Age-related Changes in TTR Gene Expression May Explain Disease Differences Within Families, Study Suggests

Patricia Inacio PhD avatar

by Patricia Inacio PhD |

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China and FAP

Variability in the onset and penetrance of TTR-related amyloidosis (ATTR) among members of the same family may be linked to the expression of different copies of the TTR gene throughout the aging process, a study suggests.

The study, “Monoallelic expression of the TTR gene as a contributor to the age at onset and penetrance of TTR-related amyloidosis,” was published in the journal Gene.

Familial ATTR, also known as familial amyloid polyneuropathy (FAP), is a genetic disease caused by mutations in the TTR gene, which provides instructions for making the transthyretin protein.

Transthyretin is produced in the liver and is responsible for thyroid hormones and vitamin A transport in the blood. When the TTR gene sequence is mutated, this produces a non-functional protein that breaks into pieces and creates protein deposits known as amyloid fibrils. TTR mutations are passed from parents to children through their DNA.

Disease symptoms vary depending on the TTR mutation. However, how different mutations affect the disease manifestations is not fully understood.

The most common worldwide mutation in the TTR gene is called p.Val30Met, but in Bulgaria and other countries, the p.Glu89Gln mutation is the most predominant.

For each gene, our cells have two copies, or alleles. In ATTR, generally one gene copy is mutated, and one is unaltered.

In this study, researchers wanted to gain more understanding on how the mutated p.Glu89Gln TTR gene and the functional TTR, or wild-type gene, are expressed in patients from the same family.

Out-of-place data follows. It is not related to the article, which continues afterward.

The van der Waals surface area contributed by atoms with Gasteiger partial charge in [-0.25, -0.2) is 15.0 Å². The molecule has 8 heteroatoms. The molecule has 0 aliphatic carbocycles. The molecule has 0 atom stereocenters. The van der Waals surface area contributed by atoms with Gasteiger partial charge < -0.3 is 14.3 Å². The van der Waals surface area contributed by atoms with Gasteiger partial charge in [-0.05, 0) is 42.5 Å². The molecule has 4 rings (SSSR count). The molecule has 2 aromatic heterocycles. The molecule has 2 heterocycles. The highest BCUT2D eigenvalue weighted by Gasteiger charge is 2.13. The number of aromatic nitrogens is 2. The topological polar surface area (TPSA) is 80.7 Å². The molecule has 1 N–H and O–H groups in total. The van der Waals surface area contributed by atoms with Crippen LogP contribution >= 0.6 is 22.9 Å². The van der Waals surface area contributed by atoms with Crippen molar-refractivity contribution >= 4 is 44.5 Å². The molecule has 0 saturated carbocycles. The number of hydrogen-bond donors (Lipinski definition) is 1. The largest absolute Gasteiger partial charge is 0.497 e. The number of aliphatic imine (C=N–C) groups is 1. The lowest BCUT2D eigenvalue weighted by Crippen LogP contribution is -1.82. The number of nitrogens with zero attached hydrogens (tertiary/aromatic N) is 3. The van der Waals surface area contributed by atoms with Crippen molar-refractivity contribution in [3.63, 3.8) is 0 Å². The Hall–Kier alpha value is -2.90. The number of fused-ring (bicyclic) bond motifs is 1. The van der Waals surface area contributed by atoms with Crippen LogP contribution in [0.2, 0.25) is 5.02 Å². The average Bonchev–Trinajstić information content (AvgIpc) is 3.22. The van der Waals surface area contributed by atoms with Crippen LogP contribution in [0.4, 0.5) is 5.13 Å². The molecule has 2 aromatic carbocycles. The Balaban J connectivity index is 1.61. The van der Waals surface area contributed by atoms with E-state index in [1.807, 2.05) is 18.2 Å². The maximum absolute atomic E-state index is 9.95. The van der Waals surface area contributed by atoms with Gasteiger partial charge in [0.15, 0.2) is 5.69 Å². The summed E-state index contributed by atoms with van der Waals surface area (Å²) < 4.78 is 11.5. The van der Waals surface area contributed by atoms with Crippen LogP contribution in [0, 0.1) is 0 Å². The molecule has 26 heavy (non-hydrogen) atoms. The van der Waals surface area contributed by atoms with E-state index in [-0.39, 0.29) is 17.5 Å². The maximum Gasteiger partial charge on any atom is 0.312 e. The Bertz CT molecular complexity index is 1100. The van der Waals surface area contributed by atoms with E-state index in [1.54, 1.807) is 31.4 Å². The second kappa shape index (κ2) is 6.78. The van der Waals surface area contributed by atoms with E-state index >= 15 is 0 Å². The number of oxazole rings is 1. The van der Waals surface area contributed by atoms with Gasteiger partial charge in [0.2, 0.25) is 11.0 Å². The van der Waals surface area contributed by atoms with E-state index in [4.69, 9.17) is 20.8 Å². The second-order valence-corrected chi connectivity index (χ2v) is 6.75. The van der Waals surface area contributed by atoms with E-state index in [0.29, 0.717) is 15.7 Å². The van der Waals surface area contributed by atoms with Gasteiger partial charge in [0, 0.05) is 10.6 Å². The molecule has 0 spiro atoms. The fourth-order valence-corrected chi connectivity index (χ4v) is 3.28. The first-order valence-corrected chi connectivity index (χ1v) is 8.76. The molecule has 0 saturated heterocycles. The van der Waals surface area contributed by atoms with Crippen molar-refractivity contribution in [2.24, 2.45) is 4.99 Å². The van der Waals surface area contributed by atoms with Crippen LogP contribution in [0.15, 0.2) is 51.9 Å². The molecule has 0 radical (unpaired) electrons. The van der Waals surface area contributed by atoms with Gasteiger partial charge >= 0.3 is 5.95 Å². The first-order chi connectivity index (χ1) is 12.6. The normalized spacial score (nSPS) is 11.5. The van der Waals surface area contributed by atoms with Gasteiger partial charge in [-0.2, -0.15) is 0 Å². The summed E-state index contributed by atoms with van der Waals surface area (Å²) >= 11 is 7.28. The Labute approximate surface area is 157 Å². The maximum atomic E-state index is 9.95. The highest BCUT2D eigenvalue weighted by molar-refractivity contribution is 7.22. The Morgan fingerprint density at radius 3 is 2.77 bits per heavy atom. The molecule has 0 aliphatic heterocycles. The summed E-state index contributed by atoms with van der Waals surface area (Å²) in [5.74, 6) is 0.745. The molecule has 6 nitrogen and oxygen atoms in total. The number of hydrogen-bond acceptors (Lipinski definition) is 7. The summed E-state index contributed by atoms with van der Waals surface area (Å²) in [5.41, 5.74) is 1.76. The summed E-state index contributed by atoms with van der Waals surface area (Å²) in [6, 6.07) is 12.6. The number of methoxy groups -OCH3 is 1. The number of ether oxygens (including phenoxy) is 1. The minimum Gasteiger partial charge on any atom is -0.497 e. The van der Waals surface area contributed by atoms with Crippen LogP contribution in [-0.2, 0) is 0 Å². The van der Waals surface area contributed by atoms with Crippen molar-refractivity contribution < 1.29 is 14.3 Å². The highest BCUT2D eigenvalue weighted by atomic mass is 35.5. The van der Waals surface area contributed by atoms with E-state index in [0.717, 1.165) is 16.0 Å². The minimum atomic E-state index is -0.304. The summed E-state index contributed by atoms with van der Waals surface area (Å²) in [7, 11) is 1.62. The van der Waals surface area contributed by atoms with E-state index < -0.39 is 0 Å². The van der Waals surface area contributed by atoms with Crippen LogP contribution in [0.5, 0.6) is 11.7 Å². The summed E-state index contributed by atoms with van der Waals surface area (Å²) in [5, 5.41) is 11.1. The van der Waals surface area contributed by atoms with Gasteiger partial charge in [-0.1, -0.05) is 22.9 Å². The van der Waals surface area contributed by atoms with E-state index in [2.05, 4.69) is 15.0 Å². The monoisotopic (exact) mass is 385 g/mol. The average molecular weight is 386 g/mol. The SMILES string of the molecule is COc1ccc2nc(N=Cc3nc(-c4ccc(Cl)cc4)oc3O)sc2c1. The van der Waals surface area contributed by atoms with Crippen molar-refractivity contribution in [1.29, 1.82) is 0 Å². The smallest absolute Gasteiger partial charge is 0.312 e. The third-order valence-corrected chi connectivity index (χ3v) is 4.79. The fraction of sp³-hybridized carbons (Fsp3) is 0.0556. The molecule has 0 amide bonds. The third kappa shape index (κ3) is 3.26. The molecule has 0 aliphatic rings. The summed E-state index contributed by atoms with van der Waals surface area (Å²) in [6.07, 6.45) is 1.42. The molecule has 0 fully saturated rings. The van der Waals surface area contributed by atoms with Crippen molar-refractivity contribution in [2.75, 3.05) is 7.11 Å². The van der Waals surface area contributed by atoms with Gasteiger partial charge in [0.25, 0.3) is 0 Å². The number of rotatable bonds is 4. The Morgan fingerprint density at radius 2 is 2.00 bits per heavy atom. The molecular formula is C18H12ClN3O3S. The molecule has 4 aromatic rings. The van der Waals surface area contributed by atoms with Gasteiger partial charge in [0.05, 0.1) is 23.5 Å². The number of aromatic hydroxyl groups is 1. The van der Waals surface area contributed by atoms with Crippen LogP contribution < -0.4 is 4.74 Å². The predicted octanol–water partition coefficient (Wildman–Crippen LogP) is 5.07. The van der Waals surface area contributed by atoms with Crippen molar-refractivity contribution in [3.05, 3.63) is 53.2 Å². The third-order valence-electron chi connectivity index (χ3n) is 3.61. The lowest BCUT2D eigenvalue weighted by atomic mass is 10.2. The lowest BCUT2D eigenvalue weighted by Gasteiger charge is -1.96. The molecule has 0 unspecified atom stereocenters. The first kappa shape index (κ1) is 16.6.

They analyzed genetic material from two blood and urine samples acquired over one year from six Bulgarian families who carried the p.Glu89Gln mutation in the TTR gene. In total, they examined 13 family members with great variations in the age of disease onset (ranging from 4 to 20 years) and penetrance, defined as the number of members carrying the disease-causing allele.

Researchers found that 87% of the blood samples showed expression of just one TTR allele, and 13% showed expression of both mutant and wild-type allele. Generally, mammalian cells express both gene alleles at similar rates. In this case, expression of just one TTR allele in ATTR could explain the differences in disease penetrance.

Analysis of the urine samples showed a 58% expression of just one TTR allele and a 42% expression of both mutant and wild-type allele.

Moreover, the researchers suggest that there is a predominant expression of a wild-type allele at younger ages and increased mutant allele expression during aging.

“The disease onset which is about 50s might be associated with biallelic [both alleles] expression,” the authors wrote.

“We propose a model of natural selection, which includes age-related allele exclusion leading to targeted monoallelic [only one allele] expression of the wild type TTR allele at younger age which is continuously shifting to expression of the mutant allele with aging,” they wrote.

These “intrafamilial differences in disease onset and penetrance need to be considered in genetic counselling and in follow-up of mutation carriers,” they concluded.